Muscadines – Pollination
Q: Four years ago I planted a ‘Cowart’ muscadine vine. To this day I have gotten no grapes. Leaves and new growth appear in spring. Little grapes show up, but they never get large and in mid-summer the grapes go away. The plant gets full sun after 11:00 a.m.
A: I am considering seeking licensure as a registered plant sexologist. Public knowledge about the habits of humans and animals seems adequate but I sense a deep need for more information about plants. Each summer I am asked why squash (cucumber, melon, gourd, etc.) flowers fall off the vine without making fruit. The answer is simple: Male flowers appear first. They wither and fall off after being open for only a few hours. Female squash flowers begin appearing several days later. Pretty soon both are opening at the same time and squash amour is the natural result.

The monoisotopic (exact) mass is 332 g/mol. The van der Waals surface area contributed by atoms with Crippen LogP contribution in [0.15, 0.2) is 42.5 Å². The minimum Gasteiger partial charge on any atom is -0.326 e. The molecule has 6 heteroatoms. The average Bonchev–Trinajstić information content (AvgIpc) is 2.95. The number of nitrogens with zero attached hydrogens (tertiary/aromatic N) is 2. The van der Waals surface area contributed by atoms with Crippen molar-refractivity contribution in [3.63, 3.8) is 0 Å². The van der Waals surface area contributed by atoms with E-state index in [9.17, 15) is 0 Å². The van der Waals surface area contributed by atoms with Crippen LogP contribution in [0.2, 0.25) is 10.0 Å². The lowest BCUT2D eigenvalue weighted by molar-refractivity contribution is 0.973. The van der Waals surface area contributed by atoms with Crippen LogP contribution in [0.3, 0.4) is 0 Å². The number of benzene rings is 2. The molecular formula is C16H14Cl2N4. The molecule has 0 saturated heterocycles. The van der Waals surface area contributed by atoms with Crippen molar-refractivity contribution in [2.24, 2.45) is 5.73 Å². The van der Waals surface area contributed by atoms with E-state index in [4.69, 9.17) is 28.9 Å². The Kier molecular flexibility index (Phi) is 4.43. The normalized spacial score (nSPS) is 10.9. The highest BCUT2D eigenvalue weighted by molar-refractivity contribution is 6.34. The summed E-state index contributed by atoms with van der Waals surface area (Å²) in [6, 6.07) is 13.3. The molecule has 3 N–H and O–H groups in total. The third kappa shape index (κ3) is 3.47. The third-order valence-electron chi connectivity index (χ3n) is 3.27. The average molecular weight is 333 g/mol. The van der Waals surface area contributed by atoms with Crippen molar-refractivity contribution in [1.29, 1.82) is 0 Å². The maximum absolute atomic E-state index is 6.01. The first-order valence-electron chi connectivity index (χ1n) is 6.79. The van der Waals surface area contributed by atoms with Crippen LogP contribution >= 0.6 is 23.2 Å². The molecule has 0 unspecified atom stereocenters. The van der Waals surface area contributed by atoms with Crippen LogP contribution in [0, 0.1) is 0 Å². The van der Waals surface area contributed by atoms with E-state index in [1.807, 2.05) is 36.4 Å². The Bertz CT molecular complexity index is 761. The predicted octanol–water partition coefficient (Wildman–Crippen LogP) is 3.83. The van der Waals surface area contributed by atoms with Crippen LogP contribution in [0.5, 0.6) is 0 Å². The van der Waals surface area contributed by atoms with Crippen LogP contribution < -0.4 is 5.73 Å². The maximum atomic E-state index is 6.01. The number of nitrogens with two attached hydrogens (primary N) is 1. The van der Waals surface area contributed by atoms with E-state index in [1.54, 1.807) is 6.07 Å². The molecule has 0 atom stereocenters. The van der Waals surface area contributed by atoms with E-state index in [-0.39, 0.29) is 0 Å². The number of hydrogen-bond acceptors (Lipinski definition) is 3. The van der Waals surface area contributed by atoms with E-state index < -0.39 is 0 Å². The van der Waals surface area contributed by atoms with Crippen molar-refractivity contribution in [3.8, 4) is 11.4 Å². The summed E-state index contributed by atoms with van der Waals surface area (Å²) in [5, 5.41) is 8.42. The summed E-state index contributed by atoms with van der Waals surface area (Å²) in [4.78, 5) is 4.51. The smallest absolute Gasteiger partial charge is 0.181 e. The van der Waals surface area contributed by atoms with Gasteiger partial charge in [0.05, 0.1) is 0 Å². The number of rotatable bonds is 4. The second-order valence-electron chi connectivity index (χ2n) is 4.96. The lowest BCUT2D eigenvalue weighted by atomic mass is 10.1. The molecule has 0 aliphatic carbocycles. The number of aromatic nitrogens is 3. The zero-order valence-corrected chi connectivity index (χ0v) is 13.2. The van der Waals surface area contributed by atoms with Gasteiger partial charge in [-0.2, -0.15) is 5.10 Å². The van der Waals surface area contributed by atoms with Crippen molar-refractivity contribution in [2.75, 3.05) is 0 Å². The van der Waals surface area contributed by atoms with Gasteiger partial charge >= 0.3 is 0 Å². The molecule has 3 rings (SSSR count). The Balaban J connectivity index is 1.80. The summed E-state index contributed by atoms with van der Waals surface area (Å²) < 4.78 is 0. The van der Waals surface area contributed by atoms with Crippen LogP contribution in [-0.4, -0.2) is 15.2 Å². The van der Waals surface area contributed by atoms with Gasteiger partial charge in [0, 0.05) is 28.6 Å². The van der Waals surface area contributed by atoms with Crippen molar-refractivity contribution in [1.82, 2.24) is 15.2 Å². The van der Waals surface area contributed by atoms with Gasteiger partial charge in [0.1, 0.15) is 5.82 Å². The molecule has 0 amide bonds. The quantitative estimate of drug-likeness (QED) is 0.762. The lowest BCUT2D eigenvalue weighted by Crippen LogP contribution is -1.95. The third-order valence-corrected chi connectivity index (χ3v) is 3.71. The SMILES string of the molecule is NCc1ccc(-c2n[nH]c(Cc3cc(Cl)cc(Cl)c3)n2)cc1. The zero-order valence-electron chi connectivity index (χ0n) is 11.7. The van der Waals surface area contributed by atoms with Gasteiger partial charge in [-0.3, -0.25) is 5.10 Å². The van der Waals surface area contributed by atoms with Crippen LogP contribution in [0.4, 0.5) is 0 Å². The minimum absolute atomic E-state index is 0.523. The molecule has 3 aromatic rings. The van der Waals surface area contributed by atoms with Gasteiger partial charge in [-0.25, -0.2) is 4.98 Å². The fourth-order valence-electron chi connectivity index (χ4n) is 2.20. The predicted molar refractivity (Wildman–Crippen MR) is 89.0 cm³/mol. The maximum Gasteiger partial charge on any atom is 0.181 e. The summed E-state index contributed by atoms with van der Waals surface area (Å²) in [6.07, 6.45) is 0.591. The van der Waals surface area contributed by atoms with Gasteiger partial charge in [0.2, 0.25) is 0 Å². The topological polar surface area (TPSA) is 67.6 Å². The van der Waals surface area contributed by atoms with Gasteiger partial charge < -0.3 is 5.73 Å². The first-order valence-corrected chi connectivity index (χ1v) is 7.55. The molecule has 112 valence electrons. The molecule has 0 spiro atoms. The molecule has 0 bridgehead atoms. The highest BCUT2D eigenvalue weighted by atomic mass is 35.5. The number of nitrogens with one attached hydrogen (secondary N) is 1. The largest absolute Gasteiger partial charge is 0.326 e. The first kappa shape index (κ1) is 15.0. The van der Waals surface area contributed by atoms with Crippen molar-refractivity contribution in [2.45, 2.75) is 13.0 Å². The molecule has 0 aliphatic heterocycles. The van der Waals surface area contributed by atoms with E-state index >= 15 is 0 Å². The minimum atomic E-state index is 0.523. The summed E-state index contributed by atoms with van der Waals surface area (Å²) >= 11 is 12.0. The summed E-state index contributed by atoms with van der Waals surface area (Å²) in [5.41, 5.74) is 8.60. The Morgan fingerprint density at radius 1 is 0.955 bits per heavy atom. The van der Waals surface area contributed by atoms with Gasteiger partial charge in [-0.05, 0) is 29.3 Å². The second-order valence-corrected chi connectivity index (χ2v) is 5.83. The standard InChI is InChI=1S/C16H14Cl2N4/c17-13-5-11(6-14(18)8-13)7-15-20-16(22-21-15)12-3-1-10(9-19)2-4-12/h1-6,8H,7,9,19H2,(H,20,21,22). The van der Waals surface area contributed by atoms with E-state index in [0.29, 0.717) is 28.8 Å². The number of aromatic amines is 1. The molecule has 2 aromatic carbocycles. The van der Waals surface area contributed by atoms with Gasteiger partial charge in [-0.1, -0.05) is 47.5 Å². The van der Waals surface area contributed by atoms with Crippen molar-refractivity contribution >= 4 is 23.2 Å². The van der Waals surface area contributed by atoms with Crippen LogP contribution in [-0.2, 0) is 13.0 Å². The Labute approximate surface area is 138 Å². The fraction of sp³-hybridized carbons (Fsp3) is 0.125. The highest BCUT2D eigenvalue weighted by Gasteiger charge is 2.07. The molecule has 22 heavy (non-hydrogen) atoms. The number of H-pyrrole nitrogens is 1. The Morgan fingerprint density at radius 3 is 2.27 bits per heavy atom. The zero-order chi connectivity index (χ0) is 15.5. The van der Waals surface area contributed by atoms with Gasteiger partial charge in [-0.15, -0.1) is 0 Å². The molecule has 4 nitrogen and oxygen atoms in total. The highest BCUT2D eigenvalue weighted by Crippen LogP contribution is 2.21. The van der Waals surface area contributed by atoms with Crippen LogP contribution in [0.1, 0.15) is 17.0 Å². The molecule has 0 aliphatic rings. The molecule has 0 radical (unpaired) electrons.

Muscadine grapes are a bit different but I believe your problem stems from a lack of sex amongst the vines. You see, some muscadine varieties have perfect flowers, which contain both male and female organs. These varieties do not require another variety nearby to achieve pollination. However, some varieties have flowers with only female organs. These varieties require a perfect-flowered variety nearby to contribute pollen.
My bet is that your grape vine was mis-labeled and you have a female-flowered variety, not a ‘Cowart’. The lack of pollen would explain why the little grapes never develop to maturity.
The cure? Plant a perfect-flowered grape nearby. ‘Cowart’, ‘Triumph’, ‘Nesbitt’ and ‘Carlos’ are all perfect-flowered. If you harvest grapes next year I will use you as a reference in my new profession.